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Commentary: The Business

Shane O’Neill: TV is Dead



The Business: TV is Dead

Or, at least we’re redefining it


Published in the June 2013 issue

Tv is dead! Well, it’s not really dead, but its current architecture is dying … OK, “evolving” into something entirely different. When you think TV, what do you think about? I think about sitting in front of a television and watching my favorite show at 9. The problem is referring to television as media. We are in the age of content, and, because we don’t have to watch that content on a TV, it will change how you advertise.

Don’t get me wrong, I like plopping down on the couch and watching a good movie on my big screen. Yeah, good times. But, I don’t have to, nor do I always want to.


Sometimes I watch movies or TV shows … sorry, I mean broadcast entertainment, on my laptop in bed, at a friend’s house, at the airport, or anywhere else I want. In fact, the iPad is one of the reasons this is going on.

Why? Because the iPad is a content delivery device and, surprise, that’s what people are using it for. Bottom line, it’s all about content and how it’s delivered.

See, there is something going on that is picking up steam, and it will cause a major shift in how we view media. It’s the cable cutters. According to a Deloitte Survey, one in five Americans say they’ve either cut the TV cord, or plan to do so soon.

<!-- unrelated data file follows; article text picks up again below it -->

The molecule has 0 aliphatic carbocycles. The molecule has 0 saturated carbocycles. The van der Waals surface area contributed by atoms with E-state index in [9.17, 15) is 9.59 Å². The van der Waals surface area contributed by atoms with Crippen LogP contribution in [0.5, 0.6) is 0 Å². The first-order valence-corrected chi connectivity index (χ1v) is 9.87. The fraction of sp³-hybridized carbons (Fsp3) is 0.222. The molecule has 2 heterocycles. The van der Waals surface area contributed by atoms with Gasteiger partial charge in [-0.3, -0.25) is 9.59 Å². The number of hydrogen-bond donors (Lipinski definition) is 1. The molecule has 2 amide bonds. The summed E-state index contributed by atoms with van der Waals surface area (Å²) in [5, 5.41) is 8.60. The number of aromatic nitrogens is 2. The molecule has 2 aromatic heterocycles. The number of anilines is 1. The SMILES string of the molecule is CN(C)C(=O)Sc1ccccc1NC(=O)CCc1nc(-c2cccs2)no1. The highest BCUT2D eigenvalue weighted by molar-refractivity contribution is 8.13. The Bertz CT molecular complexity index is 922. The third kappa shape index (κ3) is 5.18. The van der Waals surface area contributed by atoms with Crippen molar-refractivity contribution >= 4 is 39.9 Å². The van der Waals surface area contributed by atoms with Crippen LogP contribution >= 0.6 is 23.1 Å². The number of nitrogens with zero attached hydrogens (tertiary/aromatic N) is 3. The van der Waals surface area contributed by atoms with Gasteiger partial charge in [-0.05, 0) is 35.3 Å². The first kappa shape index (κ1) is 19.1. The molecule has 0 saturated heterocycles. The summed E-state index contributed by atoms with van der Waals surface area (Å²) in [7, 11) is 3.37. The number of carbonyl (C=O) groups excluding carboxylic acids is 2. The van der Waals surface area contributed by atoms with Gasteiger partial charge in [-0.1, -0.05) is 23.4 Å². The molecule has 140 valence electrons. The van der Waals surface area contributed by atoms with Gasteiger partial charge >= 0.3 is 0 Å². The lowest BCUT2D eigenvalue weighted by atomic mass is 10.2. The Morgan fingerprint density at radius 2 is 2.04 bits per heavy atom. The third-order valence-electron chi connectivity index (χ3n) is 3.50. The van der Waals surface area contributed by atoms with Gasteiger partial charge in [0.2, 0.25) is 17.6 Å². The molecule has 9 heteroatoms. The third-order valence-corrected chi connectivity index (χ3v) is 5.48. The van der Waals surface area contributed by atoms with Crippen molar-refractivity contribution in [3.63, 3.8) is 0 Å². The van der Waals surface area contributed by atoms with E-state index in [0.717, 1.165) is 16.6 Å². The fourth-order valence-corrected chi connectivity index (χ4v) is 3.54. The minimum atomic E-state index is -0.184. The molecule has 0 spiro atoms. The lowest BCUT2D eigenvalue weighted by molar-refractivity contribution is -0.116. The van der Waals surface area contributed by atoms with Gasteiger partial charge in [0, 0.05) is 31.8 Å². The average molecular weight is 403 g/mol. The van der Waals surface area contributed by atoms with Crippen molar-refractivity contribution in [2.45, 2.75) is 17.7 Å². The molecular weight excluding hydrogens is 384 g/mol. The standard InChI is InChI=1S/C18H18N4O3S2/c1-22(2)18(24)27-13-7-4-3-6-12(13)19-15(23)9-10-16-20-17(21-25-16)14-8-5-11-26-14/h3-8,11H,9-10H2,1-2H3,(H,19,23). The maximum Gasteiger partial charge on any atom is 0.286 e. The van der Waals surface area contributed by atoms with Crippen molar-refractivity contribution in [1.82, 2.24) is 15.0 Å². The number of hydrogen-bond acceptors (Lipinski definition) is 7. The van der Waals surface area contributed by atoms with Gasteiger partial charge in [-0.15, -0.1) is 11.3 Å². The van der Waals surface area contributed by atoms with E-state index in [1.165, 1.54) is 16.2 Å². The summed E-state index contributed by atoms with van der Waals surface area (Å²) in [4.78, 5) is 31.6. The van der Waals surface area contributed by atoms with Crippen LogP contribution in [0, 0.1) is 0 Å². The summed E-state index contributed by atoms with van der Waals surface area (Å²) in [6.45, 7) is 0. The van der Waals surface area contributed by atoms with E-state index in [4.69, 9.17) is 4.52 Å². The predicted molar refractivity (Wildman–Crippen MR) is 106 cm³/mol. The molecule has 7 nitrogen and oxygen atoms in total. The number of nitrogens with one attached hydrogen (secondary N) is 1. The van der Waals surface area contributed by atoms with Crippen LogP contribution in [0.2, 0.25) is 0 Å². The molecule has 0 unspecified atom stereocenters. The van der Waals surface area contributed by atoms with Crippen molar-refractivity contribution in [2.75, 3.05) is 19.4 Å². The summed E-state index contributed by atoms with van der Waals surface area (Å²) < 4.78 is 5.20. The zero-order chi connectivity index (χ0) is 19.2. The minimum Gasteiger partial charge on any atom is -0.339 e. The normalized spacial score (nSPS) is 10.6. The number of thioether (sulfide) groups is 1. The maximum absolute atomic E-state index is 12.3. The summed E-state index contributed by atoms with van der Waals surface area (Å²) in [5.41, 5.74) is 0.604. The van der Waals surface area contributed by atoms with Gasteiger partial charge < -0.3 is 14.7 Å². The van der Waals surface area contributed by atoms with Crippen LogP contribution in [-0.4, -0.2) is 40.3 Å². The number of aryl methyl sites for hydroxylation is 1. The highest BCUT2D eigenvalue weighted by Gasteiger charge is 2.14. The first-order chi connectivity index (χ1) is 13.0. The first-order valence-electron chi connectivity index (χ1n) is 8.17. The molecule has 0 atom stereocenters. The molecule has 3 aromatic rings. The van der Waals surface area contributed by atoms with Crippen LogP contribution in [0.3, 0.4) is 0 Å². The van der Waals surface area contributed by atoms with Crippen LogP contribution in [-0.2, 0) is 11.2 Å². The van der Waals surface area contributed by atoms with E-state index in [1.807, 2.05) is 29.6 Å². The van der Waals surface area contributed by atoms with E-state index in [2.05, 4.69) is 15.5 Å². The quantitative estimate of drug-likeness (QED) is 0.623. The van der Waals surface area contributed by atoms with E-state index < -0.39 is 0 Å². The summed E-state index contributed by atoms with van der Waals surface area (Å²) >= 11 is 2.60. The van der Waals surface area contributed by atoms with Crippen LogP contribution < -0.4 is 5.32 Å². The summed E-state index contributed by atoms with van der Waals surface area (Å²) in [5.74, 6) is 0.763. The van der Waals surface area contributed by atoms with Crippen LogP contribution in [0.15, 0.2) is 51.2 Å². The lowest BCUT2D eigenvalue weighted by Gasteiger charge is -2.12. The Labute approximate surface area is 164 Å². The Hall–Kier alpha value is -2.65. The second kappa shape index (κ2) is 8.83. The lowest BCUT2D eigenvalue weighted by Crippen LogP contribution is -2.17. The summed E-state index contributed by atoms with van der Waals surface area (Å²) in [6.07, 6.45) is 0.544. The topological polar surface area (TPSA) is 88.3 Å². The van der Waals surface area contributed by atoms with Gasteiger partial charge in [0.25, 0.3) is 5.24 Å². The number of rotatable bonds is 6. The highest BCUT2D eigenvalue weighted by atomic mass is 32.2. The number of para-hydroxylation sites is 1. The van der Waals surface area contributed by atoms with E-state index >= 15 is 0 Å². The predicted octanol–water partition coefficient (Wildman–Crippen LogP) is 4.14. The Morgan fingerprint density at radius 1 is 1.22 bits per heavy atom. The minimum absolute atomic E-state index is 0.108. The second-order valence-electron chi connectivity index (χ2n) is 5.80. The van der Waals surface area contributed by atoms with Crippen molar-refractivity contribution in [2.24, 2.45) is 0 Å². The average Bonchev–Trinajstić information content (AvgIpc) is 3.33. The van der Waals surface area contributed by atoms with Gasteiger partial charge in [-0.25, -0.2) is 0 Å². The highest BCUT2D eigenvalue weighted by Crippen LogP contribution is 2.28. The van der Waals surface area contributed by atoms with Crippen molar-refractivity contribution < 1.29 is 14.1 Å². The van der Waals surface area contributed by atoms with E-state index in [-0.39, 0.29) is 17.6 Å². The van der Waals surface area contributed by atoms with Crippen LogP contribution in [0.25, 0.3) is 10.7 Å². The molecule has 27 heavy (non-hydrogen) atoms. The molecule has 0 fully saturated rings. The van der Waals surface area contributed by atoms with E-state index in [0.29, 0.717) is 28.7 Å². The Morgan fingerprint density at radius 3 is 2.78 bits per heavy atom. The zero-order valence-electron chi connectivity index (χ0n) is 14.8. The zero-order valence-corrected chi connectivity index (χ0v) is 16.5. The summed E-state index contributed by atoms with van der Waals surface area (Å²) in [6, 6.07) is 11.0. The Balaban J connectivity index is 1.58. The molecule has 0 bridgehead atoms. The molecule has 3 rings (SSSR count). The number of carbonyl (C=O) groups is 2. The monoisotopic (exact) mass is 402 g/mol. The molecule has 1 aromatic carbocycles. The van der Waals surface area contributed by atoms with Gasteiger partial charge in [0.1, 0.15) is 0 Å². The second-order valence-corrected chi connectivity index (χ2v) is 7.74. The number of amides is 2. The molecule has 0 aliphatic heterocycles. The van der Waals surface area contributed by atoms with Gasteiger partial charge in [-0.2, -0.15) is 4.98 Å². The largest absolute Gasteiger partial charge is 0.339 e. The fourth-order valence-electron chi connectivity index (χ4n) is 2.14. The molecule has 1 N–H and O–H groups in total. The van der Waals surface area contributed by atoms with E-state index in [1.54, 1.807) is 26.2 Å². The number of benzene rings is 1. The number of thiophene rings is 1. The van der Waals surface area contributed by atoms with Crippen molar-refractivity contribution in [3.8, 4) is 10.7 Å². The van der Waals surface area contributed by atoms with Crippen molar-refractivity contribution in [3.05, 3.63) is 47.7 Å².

It’s certainly not perfected yet, but it’s happening and evolving quickly. I use AppleTV to watch movies. I don’t go to stores and check out a DVD. I push a couple of buttons, watch, and I’m done. However, I can also watch YouTube videos, listen to my music and view my pictures. It’s not just Apple providing the content, it’s also companies like Netflix, Hulu, Amazon and GoogleTV that are constantly expanding the content they deliver and how.

I can watch just about any show I want online, either on any of these service providers or the actual content providers, NBC, CBS, ABC, Comedy Central, etc.

However, my cable options are limited to my subscription package. That doesn’t seem right, and I’m paying $75 a month for basic cable. Come to think of it … that kind of ticks me off.


What does this all mean? It means to start to consider some of these providers for delivery of your advertising.

Did you know, for example, there is a much higher brand recall rate on Hulu versus cable? And it’s not just the “kids.” The average age of the Hulu consumer is 32.

I’m not saying it’s right for everyone, but it’s all part of the growth in “social marketing” and it’s much more than just Facebook and Twitter; it’s the entire digital landscape. It’s all connected and the next three to five years will redefine what we consider “TV.”


Shane O’Neill is director of Digital Marketing at Fruchtman Marketing. Contact him at [email protected]



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